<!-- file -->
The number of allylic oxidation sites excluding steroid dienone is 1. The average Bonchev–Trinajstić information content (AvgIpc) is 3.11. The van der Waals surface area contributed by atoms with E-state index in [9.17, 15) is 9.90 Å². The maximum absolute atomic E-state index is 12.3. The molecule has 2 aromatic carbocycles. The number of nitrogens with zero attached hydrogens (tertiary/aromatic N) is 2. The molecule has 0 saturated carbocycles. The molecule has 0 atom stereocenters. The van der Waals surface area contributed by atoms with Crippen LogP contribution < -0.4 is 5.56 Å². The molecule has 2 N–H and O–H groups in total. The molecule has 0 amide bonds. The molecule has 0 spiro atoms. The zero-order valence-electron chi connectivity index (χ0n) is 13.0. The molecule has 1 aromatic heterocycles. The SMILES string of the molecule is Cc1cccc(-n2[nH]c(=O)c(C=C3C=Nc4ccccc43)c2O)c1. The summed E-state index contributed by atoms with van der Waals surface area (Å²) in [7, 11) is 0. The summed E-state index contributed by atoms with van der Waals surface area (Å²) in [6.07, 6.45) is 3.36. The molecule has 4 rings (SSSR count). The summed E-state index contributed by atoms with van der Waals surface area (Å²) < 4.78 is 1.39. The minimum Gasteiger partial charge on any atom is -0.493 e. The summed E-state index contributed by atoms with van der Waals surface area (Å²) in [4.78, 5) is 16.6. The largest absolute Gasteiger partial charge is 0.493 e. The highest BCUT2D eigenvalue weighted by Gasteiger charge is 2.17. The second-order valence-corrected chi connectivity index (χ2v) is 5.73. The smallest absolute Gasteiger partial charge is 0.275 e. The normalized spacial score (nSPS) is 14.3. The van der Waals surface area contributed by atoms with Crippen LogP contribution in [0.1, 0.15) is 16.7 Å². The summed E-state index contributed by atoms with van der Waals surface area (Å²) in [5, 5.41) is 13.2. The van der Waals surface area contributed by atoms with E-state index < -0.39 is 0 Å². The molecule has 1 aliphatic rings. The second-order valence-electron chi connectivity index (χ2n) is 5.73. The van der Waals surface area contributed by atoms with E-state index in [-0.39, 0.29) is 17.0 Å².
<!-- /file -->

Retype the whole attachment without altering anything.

The number of allylic oxidation sites excluding steroid dienone is 1. The average Bonchev–Trinajstić information content (AvgIpc) is 3.11. The van der Waals surface area contributed by atoms with E-state index in [9.17, 15) is 9.90 Å². The maximum absolute atomic E-state index is 12.3. The molecule has 2 aromatic carbocycles. The number of nitrogens with zero attached hydrogens (tertiary/aromatic N) is 2. The molecule has 0 saturated carbocycles. The molecule has 0 atom stereocenters. The van der Waals surface area contributed by atoms with Crippen LogP contribution < -0.4 is 5.56 Å². The molecule has 2 N–H and O–H groups in total. The molecule has 0 amide bonds. The molecule has 0 spiro atoms. The zero-order valence-electron chi connectivity index (χ0n) is 13.0. The molecule has 1 aromatic heterocycles. The SMILES string of the molecule is Cc1cccc(-n2[nH]c(=O)c(C=C3C=Nc4ccccc43)c2O)c1. The summed E-state index contributed by atoms with van der Waals surface area (Å²) in [7, 11) is 0. The summed E-state index contributed by atoms with van der Waals surface area (Å²) in [6.07, 6.45) is 3.36. The molecule has 4 rings (SSSR count). The summed E-state index contributed by atoms with van der Waals surface area (Å²) < 4.78 is 1.39. The minimum Gasteiger partial charge on any atom is -0.493 e. The summed E-state index contributed by atoms with van der Waals surface area (Å²) in [4.78, 5) is 16.6. The largest absolute Gasteiger partial charge is 0.493 e. The highest BCUT2D eigenvalue weighted by Gasteiger charge is 2.17. The second-order valence-corrected chi connectivity index (χ2v) is 5.73. The smallest absolute Gasteiger partial charge is 0.275 e. The normalized spacial score (nSPS) is 14.3. The van der Waals surface area contributed by atoms with Crippen LogP contribution in [0.1, 0.15) is 16.7 Å². The summed E-state index contributed by atoms with van der Waals surface area (Å²) in [5, 5.41) is 13.2. The van der Waals surface area contributed by atoms with E-state index < -0.39 is 0 Å². The molecule has 1 aliphatic rings. The second-order valence-electron chi connectivity index (χ2n) is 5.73. The van der Waals surface area contributed by atoms with E-state index in [-0.39, 0.29) is 17.0 Å².